CIA Torture Report: What You Need to Know

Earlier this month, the U.S. Senate Select Committee on Intelligence released a 500-page report outlining the CIA’s history of torture during the Bush administration. The committee, chaired by Democratic Senator Dianne Feinstein, concluded that torture was ineffective in locating Osama Bin Laden and preventing terrorist attacks.

The report received swift condemnation from the usual suspects, including former Vice President Dick Cheney, who blasted the report as being “full of crap.” In addition to claiming that torture was in fact effective in obtaining information and enhancing national security, he also stated that President Bush was privy to details about the program, contradicting the report’s claim that Bush was kept in the dark about secret CIA prisons and torture programs around the world. Whichever is true, it does suggest that one of President Obama’s few bright spots for liberty is on the subject of torture and ensuring it didn’t happen under his watch.

The report’s “revelations” include painfully obvious statements like “’Enhanced interrogation’ includes torture” and the fact that torture doesn’t work well. Nonetheless, this acknowledgment by members of the Senate who focus on intelligence matters that the interrogation methods used to acquire intelligence were both excessive in their application and ineffective in their results is a positive step for acknowledging past transgressions. Although Obama ceased this practice in 2009, it will help ensure it isn’t repeated again by a U.S. government agency in the future.

There are some points that critics get wrong about the report. One is the idea that Democratic Sen. Feinstein released the report hastily before Republicans took over the Senate and could block its release. The truth is that a committee made up of eight Democrats and seven Republicans voted 11-3 in April to declassify and release the report. The committee worked with the executive branch on a redacted version that could be made public. While Republican leaders like Senate Minority Leader Mitch McConnell and the committee’s Vice Chairman Saxby Chambliss criticized the report, it is effectively a non sequitur considering Chambliss is the vice chairman and could have voiced dissent and ensured other Republicans voted against its release earlier on, before the report made headlines.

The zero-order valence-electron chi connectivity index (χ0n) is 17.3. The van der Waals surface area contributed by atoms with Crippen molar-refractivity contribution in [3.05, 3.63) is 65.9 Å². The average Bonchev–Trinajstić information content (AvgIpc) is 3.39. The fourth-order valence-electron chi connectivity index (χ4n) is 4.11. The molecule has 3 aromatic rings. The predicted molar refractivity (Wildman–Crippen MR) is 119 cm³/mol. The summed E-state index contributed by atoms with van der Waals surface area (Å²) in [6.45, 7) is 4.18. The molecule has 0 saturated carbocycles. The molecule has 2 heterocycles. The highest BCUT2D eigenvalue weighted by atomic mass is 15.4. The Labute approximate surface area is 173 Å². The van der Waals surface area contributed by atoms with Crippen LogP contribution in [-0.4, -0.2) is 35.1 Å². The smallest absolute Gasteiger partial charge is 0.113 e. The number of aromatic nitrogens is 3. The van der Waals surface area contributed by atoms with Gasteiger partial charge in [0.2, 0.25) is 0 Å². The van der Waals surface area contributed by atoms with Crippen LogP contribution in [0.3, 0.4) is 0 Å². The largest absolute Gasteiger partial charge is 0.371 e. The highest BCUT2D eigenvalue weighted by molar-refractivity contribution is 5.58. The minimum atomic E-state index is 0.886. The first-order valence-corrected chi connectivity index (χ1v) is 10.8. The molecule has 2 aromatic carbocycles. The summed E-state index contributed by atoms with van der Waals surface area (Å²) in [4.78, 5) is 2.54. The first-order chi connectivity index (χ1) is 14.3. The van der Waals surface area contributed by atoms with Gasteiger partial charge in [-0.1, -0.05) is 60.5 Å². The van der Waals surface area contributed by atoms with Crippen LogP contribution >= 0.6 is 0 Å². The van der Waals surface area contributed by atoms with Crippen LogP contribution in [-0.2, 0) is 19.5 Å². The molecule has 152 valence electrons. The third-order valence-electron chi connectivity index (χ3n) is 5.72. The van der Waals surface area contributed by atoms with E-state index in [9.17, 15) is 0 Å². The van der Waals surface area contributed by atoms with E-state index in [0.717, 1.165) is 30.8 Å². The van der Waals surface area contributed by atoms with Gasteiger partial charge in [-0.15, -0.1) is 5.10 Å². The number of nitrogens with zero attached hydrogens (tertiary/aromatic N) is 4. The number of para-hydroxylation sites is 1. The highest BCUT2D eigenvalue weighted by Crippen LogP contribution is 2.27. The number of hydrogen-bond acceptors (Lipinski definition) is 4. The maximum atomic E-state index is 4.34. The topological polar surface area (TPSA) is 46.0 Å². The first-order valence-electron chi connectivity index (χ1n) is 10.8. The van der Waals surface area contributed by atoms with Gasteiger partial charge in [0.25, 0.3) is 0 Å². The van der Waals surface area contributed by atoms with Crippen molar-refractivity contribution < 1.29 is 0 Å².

Cheney defended the report on Meet the Press.

Many conservatives are defending the CIA and its “enhanced interrogation” program, saying that the loss of 3,000 lives on 9/11 is justification enough, and torture isn’t as bad as the killings that happened on that day, or as bad as the killings the U.S. conducts through drone strikes. While it may be true that these tactics don’t end the life of the person, it doesn’t follow that torture is acceptable as a means of extracting information. America’s leadership role in the world is to set an example for and to construct a rapport with leaders and citizens of other nations. By brutally interrogating those in American custody, it only gives fuel to terrorists to continue recruitment of others to their cause and hinders the ability of American diplomats to achieve various objectives with other nations.

Two days after the report’s release, current CIA director John Brennan defended his agency, saying that intelligence gained from torture produced useful results and assisted in the raid that killed Osama Bin Laden. He did not use the term ‘torture’ in his comments, instead using the innocent-sounding “EITs” acronym, short for “enhanced interrogation techniques.” This is no less euphemistic than calling murder an “expedited ascent into Heaven.”

Just as many Americans are demanding justice for Michael Brown and Eric Garner through reform to the police and justice systems, it is imperative that the same is done for all others who are under U.S. custody, even those who are not U.S. citizens or are accused of atrocious crimes. This will ensure that America continues to be a beacon of liberty for other nations to emulate.

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